State and federal officials say they don’t keep records to track the growth the Dunns are seeing in the field.
Dunn attributes the growing demand to a recent increase in the number of elderly property owners no longer able to maintain their spreads by themselves. And multiple home ownership has increased, with owners seeking people to look after their properties when they’re away.
Duties often go beyond picking up the mail, watering the plants and feeding the cat. Assignments can include land restoration, organic farming and cattle ranching.
Compensation varies. Boarding costs are usually provided. Pay, when it’s offered, is often negotiable. Insurance benefits are rare. Other forms of compensation include phone expenses and use of a vehicle.
In rare instances, the financial rewards are great.
“I’ve had cases where millionaires in the New York City area offered up to $75,000 a year for a couple, plus housing, health insurance and other benefits,” Dunn said.
But such clients have high expectations.
“They want a professional couple who can set up a dinner party at a moment’s notice for 10 clients and then chauffeur them back to the airport,” he said.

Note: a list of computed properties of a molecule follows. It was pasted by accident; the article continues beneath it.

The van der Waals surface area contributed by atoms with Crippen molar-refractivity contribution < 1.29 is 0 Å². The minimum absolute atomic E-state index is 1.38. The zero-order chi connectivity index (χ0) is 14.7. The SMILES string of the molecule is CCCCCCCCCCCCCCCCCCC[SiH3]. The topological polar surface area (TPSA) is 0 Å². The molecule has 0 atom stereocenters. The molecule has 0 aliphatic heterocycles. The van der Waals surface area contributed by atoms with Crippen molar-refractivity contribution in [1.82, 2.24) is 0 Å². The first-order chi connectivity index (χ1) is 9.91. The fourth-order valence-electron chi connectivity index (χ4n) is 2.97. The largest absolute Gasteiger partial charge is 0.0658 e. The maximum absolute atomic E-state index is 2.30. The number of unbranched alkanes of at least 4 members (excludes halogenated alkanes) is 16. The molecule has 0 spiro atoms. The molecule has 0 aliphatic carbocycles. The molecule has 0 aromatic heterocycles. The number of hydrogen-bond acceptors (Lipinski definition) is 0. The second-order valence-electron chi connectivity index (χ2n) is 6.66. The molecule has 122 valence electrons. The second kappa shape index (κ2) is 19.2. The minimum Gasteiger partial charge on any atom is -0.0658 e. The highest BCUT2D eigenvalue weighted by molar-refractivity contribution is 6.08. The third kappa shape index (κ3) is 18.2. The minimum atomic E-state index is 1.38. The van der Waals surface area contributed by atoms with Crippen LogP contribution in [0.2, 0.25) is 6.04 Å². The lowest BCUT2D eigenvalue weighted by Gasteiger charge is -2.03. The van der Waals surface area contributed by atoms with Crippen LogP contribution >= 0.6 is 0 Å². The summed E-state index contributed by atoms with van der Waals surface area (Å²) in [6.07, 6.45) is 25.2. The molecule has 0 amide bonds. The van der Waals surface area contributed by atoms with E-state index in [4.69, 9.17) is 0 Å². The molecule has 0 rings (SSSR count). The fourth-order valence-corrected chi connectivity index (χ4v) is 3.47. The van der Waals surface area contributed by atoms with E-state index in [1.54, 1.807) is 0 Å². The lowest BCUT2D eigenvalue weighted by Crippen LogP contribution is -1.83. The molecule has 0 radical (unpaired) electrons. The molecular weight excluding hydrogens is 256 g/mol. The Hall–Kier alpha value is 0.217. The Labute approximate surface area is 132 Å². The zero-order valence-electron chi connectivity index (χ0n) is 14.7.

“It really ranges all over the place, and there is no typical caretaking situation.”
With more people seeking caretaking jobs, owners can be choosy. References can help, but may be unnecessary if an applicant has a good general work record, Dunn said.
“In general, what every property owner is looking for is trustworthiness, reliability and loyalty to whatever the arrangement is,” he said.
Property owners often don’t wish to hire people who just want a short vacation, Dunn said. “They can’t be like a vagabond and say, ‘I’m going to take care of your house for a year,’ and then three months later decide to head off to Europe. They’ve got to stay on the property.”
For many caretakers, the attraction is not the work but the off-hours opportunities.
Mike Ross, who landed a job looking after a 5,000-acre ranch east of Sacramento for its 90-year-old resident owner, hikes and camps in the area’s rolling hills--something he had little opportunity to do growing up in Los Angeles.
“There’s no barking dogs, no traffic and no sirens,” Ross said. “I really got fed up with city life.”
Caretaking also attracts artists and writers seeking time and peace and quiet to create.
But the lifestyle isn’t for everyone.
“You’ve got to be mobile and it can be lonely sometimes,” Rundle said. “You’ve got to be willing to go out and meet new people.”
He says he has had jobs where the temptation to leave early was great, mostly because of difficult-to-please property owners.
But often the hard part is leaving.
“You put a lot of time and effort into a place, and then you have to go,” he said. “It can be real heartbreaking sometimes.”
Subscription information can be obtained by calling (509) 332-0806 or writing to: The Caretaker Gazette, 1845 NW Deane St., Pullman, Wash., 99163-3509. The Gazette’s e-mail address: email@example.com